Knot (Online review)

Knot (Online review)

I tend to like theatre when it attempts to do something a bit different from the usual format of putting a bunch of people onstage – or these days in front of a camera. That’s not to say that I don’t like that too but there’s something about adding an extra dimension to proceedings which really makes those sorts of shows stand out. It’s something that Alan Ayckbourn is particularly good at in pieces such as The Norman Conquests, Intimate Exchanges and House And Garden. All of these are multi-part plays in which layers of time and space are important to the unfolding action and the audiences are drawn into watching events from a variety of perspectives. Sometimes dubbed “event theatre”, a rather more compact version has reached the airwaves courtesy of binaural immersive audio supremos Darkfield who released their first Darkfield Radio trilogy last year (review of Eternal here).

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Simply called Knot, this is a three part play which requires the listener to be at a specified (though general) location at a certain time, then to connect to an app and let Darkfield do the rest. This is site specific theatre taken to the next level. Thus it was that at 2.00pm yesterday I found myself sitting on a park bench, headphones on, eyes tight shut as instructed,  awaiting developments. A soothing voice introduces the idea that everything is going to be rather fluid, that reality and the narrative are going to be fused and the story, if it can be called that, begins. Top tip: sit on the left hand end of the bench and make sure your headphones are on the right way round because a woman is going to sit next to you and talk about what is happening in their life. This is far from clear but seems to involve a box, a meeting and a sense of foreboding. The dialogue is punctuated by other minor incidents (a child’s voice, bicycles passing) all of which seem natural to the location but which have significance – mentally store these away for later. At the end of the section a car pulls up and you are firmly asked to get in.

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This was my cue to relocate for part two which took place at the top of the next hour and had me sitting in the front passenger seat of my car with a seat belt on. You are taken on “a journey” with the driver’s voice to your right and a third figure apparently seated behind you. They too are obsessed with a box (THE box) but don’t seem too sure whether they have yet picked it up or not and whether they are on the way to a meeting or on their way from a meeting. There’s a phone call with the woman in the park which only deepens the central mystery. Part three (by now it was 4.00 pm) occurs in “the largest room in your house” sitting on a chair as the other characters drink tea and form a circle for a discussion. This is the oft mentioned meeting though soon it turns into a bizarre ritual with participants intoning apparently significant phrases (which goes on for far too long) as the drama comes to a conclusion.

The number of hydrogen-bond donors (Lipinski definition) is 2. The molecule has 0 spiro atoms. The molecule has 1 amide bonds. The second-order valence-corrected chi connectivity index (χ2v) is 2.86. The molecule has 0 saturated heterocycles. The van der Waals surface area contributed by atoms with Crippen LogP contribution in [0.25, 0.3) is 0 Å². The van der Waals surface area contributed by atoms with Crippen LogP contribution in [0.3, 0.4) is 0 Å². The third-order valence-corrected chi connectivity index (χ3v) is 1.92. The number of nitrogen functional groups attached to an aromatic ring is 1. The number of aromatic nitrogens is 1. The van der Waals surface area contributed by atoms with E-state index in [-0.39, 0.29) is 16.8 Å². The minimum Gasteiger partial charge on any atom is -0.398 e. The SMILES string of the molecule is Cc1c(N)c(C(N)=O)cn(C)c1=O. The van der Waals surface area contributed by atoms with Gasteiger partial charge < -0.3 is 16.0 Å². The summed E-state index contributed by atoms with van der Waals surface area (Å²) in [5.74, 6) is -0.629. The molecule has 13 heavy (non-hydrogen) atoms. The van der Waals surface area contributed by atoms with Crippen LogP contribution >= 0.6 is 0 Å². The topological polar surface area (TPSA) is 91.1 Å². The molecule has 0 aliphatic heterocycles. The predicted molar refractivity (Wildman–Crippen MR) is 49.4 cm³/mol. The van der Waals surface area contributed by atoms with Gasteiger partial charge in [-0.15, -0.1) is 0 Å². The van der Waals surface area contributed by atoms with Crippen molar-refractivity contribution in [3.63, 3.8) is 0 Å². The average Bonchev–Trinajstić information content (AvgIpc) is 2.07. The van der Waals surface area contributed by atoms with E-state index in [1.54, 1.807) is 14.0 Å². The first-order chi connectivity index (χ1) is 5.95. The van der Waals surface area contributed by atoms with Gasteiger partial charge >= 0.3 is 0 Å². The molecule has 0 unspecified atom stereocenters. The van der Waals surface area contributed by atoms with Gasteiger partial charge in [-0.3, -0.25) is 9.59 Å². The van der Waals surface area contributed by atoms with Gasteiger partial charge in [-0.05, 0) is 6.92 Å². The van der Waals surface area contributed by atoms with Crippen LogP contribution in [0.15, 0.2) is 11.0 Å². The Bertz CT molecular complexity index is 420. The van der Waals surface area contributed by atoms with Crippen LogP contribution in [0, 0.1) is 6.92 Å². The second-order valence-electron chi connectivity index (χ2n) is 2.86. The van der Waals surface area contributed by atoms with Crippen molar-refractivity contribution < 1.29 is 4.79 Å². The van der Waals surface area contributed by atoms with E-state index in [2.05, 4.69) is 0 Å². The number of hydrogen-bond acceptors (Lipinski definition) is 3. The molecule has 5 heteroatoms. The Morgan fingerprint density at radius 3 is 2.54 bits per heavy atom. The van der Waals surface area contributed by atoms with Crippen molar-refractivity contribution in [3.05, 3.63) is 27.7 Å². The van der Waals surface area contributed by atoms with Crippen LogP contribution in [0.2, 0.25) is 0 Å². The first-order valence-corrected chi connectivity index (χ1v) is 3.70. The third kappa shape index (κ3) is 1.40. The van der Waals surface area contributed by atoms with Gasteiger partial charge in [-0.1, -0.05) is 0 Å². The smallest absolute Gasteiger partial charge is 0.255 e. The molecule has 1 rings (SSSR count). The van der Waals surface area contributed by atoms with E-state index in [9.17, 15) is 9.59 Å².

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Except that it doesn’t – the clue as to why is in the title. A knot is an intricate shape with no discernible beginning and end which loops backwards and forwards through itself to become an apparently systematic tangle. That’s what we have in this play and the audience member is ensnared in the middle as events repeat and wind round themselves such that there seems to be no means of escape. It is difficult to say what Glen Neath’s script is all about as it forms an apparently random, though in fact intricately plotted experience which still borders on the plain silly; so, my advice is not to try. Concentrate instead on the actual experience which is thoroughly enjoyable. David Rosenberg’s sound design is superb with lashings of intricate detail which enhance the aural dimension of the chosen locations; the rain supposedly falling on the car roof top had me taking a sneaky peek to see if the weather had actually turned. And the placement of the voices through the use of binaural sound can be shiver inducing. In the end, though – not that there is one – you will almost certainly be baffled. Viola’s famous line from Twelfth Night: “It is too hard a knot for me t’untie” comes to mind. And I suspect that is exactly the outcome which Darkfield is aiming for.

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This review first appeared on the LTR website

Knot is available on via the Darkfield Radio website – click here

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